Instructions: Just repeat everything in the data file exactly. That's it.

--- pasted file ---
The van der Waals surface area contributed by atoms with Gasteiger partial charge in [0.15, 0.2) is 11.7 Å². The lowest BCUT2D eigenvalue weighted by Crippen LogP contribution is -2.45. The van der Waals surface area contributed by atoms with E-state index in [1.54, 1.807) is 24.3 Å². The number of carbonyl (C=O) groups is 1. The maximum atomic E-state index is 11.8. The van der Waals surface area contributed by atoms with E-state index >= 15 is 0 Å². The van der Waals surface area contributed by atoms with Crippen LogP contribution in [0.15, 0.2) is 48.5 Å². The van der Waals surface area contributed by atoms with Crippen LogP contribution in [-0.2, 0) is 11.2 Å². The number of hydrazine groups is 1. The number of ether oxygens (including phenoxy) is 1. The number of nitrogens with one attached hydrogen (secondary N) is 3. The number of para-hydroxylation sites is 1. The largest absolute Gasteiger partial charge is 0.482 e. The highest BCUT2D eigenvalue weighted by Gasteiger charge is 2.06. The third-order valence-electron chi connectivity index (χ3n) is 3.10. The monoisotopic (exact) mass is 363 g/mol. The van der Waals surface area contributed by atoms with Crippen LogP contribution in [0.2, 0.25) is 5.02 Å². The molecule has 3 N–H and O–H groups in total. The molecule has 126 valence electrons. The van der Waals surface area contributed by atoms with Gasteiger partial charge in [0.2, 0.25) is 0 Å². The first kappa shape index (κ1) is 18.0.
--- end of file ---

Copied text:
The van der Waals surface area contributed by atoms with Gasteiger partial charge in [0.15, 0.2) is 11.7 Å². The lowest BCUT2D eigenvalue weighted by Crippen LogP contribution is -2.45. The van der Waals surface area contributed by atoms with E-state index in [1.54, 1.807) is 24.3 Å². The number of carbonyl (C=O) groups is 1. The maximum atomic E-state index is 11.8. The van der Waals surface area contributed by atoms with E-state index >= 15 is 0 Å². The van der Waals surface area contributed by atoms with Crippen LogP contribution in [0.15, 0.2) is 48.5 Å². The van der Waals surface area contributed by atoms with Crippen LogP contribution in [-0.2, 0) is 11.2 Å². The number of hydrazine groups is 1. The number of ether oxygens (including phenoxy) is 1. The number of nitrogens with one attached hydrogen (secondary N) is 3. The number of para-hydroxylation sites is 1. The largest absolute Gasteiger partial charge is 0.482 e. The highest BCUT2D eigenvalue weighted by Gasteiger charge is 2.06. The third-order valence-electron chi connectivity index (χ3n) is 3.10. The monoisotopic (exact) mass is 363 g/mol. The van der Waals surface area contributed by atoms with Crippen LogP contribution in [0.2, 0.25) is 5.02 Å². The molecule has 3 N–H and O–H groups in total. The molecule has 126 valence electrons. The van der Waals surface area contributed by atoms with Gasteiger partial charge in [0.2, 0.25) is 0 Å². The first kappa shape index (κ1) is 18.0.